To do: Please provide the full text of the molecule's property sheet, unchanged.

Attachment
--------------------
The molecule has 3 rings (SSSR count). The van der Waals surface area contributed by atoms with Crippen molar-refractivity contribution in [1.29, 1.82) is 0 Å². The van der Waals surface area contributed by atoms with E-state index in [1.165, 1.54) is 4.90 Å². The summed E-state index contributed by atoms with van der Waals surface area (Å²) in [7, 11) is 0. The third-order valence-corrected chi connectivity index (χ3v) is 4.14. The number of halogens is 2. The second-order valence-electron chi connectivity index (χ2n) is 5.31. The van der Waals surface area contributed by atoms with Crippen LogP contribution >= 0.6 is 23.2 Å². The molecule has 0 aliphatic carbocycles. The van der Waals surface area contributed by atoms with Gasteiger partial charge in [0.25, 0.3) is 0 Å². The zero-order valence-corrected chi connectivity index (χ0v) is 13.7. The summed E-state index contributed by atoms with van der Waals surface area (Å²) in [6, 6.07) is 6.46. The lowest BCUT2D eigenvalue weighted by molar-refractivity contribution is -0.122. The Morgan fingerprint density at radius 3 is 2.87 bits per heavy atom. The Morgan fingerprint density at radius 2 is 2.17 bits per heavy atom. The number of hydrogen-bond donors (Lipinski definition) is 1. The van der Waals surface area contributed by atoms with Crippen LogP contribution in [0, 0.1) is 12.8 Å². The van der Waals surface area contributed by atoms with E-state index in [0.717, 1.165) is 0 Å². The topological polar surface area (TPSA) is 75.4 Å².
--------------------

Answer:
The molecule has 3 rings (SSSR count). The van der Waals surface area contributed by atoms with Crippen molar-refractivity contribution in [1.29, 1.82) is 0 Å². The van der Waals surface area contributed by atoms with E-state index in [1.165, 1.54) is 4.90 Å². The summed E-state index contributed by atoms with van der Waals surface area (Å²) in [7, 11) is 0. The third-order valence-corrected chi connectivity index (χ3v) is 4.14. The number of halogens is 2. The second-order valence-electron chi connectivity index (χ2n) is 5.31. The van der Waals surface area contributed by atoms with Crippen LogP contribution >= 0.6 is 23.2 Å². The molecule has 0 aliphatic carbocycles. The van der Waals surface area contributed by atoms with Gasteiger partial charge in [0.25, 0.3) is 0 Å². The zero-order valence-corrected chi connectivity index (χ0v) is 13.7. The summed E-state index contributed by atoms with van der Waals surface area (Å²) in [6, 6.07) is 6.46. The lowest BCUT2D eigenvalue weighted by molar-refractivity contribution is -0.122. The Morgan fingerprint density at radius 3 is 2.87 bits per heavy atom. The Morgan fingerprint density at radius 2 is 2.17 bits per heavy atom. The number of hydrogen-bond donors (Lipinski definition) is 1. The van der Waals surface area contributed by atoms with Crippen LogP contribution in [0, 0.1) is 12.8 Å². The van der Waals surface area contributed by atoms with E-state index in [0.717, 1.165) is 0 Å². The topological polar surface area (TPSA) is 75.4 Å².